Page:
Infectious clone systems for filoviruses

Life Cycle Filoviruses

components of the system and the steps involved in the rescue of infectious virus. (1) Co-transfection of the plasmid carrying the full-length ZEBOV genome and the expression plasmids for the bacteriophage T7 RNA polymerase (77 Pol) and the four ZEBOV proteins associated with the ribonucleoprotein complex (L, NP, VP30, VP35); (2) - expression of the viral support proteins and the bacteriophage T7 RNA polymerase under the control of the chicken P-actin promoter; (3) - transcription of the ZEBOV genome under the control of the bacteriophage T7 RNA polymerase promoter; (4) - formation of the ribonucleoprotein complex, transcription and replication; (5) - virus maturation at the plasma membrane and subsequent budding of infectious virus particles. L RNA-dependent RNA polymerase; N nucleus; NP nucleoprotein, VP virion protein 30 and 35kDa. [altered from references #52 & #74]. • NP; ♦ VP35; O T7; A VP30; □ L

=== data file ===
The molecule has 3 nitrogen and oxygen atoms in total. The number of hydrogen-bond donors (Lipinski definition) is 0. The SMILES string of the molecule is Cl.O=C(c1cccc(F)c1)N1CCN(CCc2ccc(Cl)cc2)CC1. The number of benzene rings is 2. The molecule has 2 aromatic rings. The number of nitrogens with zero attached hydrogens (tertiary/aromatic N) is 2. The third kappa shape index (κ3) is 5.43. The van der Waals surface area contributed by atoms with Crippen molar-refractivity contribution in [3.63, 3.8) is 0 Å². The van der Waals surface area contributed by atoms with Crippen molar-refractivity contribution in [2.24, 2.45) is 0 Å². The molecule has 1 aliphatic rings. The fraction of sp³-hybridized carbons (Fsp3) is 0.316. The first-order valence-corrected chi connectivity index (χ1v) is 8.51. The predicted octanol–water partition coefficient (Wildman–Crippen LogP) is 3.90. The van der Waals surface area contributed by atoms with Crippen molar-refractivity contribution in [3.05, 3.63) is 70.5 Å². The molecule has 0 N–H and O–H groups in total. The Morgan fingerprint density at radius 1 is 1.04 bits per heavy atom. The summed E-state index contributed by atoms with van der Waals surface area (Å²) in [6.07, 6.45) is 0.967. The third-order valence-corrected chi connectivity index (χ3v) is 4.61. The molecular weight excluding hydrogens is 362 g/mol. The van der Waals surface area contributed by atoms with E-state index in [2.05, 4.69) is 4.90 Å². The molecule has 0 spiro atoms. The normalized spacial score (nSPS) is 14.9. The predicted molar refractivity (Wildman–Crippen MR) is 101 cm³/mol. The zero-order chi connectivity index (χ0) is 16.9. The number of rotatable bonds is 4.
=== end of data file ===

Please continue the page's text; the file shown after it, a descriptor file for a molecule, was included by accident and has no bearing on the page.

has been commonly provided by infection with a recombinant vaccinia virus [51, 55]. However, this system has the disadvantage of requiring separation of the recombinant viruses of interest from progeny of the recombinant vaccinia virus. Recently we have optimized the infectious clone system developed by Neumann and colleagues [52] to a rescuability of nearly 100% [74]. This system can now be more reliably used for the generation and analysis of mutants, particularly if rescues are unsuccessful due to incompatibility of the mutations with virus replication.

The ZEBOV infectious clone systems have been used in the past to address questions regarding the pathogenic potential of GP, which is encoded by gene 4 of the linear arranged genome (Fig. 4). In contrast to MARV, which produces only GP1i2, the predominant products of this gene for all EBOV species are the soluble secreted glycoproteins sGP and A-peptide, a small carboxyl-terminal



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